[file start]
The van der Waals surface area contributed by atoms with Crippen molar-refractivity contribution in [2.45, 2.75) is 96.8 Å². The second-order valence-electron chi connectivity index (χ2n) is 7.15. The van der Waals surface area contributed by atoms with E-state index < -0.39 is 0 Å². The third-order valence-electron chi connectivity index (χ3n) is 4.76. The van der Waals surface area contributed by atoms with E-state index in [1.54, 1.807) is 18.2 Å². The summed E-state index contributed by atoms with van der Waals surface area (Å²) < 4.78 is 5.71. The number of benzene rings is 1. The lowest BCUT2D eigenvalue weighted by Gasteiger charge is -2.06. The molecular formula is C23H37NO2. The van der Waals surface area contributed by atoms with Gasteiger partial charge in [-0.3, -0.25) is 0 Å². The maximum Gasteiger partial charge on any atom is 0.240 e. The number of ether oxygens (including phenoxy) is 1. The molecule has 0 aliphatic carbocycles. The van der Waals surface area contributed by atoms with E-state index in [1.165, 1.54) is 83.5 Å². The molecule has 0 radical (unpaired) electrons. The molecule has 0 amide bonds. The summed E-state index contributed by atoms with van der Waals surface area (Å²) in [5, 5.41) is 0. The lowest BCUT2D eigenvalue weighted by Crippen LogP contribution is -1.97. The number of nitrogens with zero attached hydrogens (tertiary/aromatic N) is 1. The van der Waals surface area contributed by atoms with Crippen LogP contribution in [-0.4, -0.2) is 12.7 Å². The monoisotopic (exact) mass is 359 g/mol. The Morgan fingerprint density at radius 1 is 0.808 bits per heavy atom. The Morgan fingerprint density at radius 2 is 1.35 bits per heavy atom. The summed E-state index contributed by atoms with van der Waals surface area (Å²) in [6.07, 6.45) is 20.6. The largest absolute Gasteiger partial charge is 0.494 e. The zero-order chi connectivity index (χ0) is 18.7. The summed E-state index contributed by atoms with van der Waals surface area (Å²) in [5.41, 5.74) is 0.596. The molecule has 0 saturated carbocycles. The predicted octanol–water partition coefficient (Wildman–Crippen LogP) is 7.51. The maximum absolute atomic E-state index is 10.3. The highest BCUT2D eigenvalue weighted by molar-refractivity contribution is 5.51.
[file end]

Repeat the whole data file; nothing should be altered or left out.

The van der Waals surface area contributed by atoms with Crippen molar-refractivity contribution in [2.45, 2.75) is 96.8 Å². The second-order valence-electron chi connectivity index (χ2n) is 7.15. The van der Waals surface area contributed by atoms with E-state index < -0.39 is 0 Å². The third-order valence-electron chi connectivity index (χ3n) is 4.76. The van der Waals surface area contributed by atoms with E-state index in [1.54, 1.807) is 18.2 Å². The summed E-state index contributed by atoms with van der Waals surface area (Å²) < 4.78 is 5.71. The number of benzene rings is 1. The lowest BCUT2D eigenvalue weighted by Gasteiger charge is -2.06. The molecular formula is C23H37NO2. The van der Waals surface area contributed by atoms with Gasteiger partial charge in [-0.3, -0.25) is 0 Å². The maximum Gasteiger partial charge on any atom is 0.240 e. The number of ether oxygens (including phenoxy) is 1. The molecule has 0 aliphatic carbocycles. The van der Waals surface area contributed by atoms with E-state index in [1.165, 1.54) is 83.5 Å². The molecule has 0 radical (unpaired) electrons. The molecule has 0 amide bonds. The summed E-state index contributed by atoms with van der Waals surface area (Å²) in [5, 5.41) is 0. The lowest BCUT2D eigenvalue weighted by Crippen LogP contribution is -1.97. The number of nitrogens with zero attached hydrogens (tertiary/aromatic N) is 1. The van der Waals surface area contributed by atoms with Crippen LogP contribution in [-0.4, -0.2) is 12.7 Å². The monoisotopic (exact) mass is 359 g/mol. The Morgan fingerprint density at radius 1 is 0.808 bits per heavy atom. The Morgan fingerprint density at radius 2 is 1.35 bits per heavy atom. The summed E-state index contributed by atoms with van der Waals surface area (Å²) in [6.07, 6.45) is 20.6. The largest absolute Gasteiger partial charge is 0.494 e. The zero-order chi connectivity index (χ0) is 18.7. The summed E-state index contributed by atoms with van der Waals surface area (Å²) in [5.41, 5.74) is 0.596. The molecule has 0 saturated carbocycles. The predicted octanol–water partition coefficient (Wildman–Crippen LogP) is 7.51. The maximum absolute atomic E-state index is 10.3. The highest BCUT2D eigenvalue weighted by molar-refractivity contribution is 5.51.